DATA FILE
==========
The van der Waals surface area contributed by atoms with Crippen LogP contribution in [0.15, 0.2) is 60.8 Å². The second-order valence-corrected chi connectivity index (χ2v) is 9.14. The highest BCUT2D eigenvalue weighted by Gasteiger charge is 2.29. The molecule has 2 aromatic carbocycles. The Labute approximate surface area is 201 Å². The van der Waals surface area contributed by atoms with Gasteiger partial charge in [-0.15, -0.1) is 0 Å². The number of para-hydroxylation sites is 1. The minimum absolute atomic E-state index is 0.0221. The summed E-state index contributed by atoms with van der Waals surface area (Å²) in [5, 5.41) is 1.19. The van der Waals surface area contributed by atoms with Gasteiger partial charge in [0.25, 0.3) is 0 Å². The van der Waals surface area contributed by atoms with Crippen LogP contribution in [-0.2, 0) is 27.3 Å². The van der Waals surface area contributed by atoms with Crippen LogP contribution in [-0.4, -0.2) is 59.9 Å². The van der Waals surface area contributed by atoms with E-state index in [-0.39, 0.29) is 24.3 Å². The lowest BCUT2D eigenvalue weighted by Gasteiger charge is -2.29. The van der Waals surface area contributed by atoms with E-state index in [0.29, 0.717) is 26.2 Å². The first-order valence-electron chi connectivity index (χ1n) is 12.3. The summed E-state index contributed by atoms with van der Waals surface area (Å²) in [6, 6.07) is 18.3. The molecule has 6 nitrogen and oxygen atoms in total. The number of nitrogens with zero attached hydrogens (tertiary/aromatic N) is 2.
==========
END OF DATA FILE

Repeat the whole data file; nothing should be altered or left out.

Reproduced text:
The van der Waals surface area contributed by atoms with Crippen LogP contribution in [0.15, 0.2) is 60.8 Å². The second-order valence-corrected chi connectivity index (χ2v) is 9.14. The highest BCUT2D eigenvalue weighted by Gasteiger charge is 2.29. The molecule has 2 aromatic carbocycles. The Labute approximate surface area is 201 Å². The van der Waals surface area contributed by atoms with Gasteiger partial charge in [-0.15, -0.1) is 0 Å². The number of para-hydroxylation sites is 1. The minimum absolute atomic E-state index is 0.0221. The summed E-state index contributed by atoms with van der Waals surface area (Å²) in [5, 5.41) is 1.19. The van der Waals surface area contributed by atoms with Gasteiger partial charge in [0.25, 0.3) is 0 Å². The van der Waals surface area contributed by atoms with Crippen LogP contribution in [-0.2, 0) is 27.3 Å². The van der Waals surface area contributed by atoms with Crippen LogP contribution in [-0.4, -0.2) is 59.9 Å². The van der Waals surface area contributed by atoms with E-state index in [-0.39, 0.29) is 24.3 Å². The lowest BCUT2D eigenvalue weighted by Gasteiger charge is -2.29. The van der Waals surface area contributed by atoms with E-state index in [0.29, 0.717) is 26.2 Å². The first-order valence-electron chi connectivity index (χ1n) is 12.3. The summed E-state index contributed by atoms with van der Waals surface area (Å²) in [6, 6.07) is 18.3. The molecule has 6 nitrogen and oxygen atoms in total. The number of nitrogens with zero attached hydrogens (tertiary/aromatic N) is 2.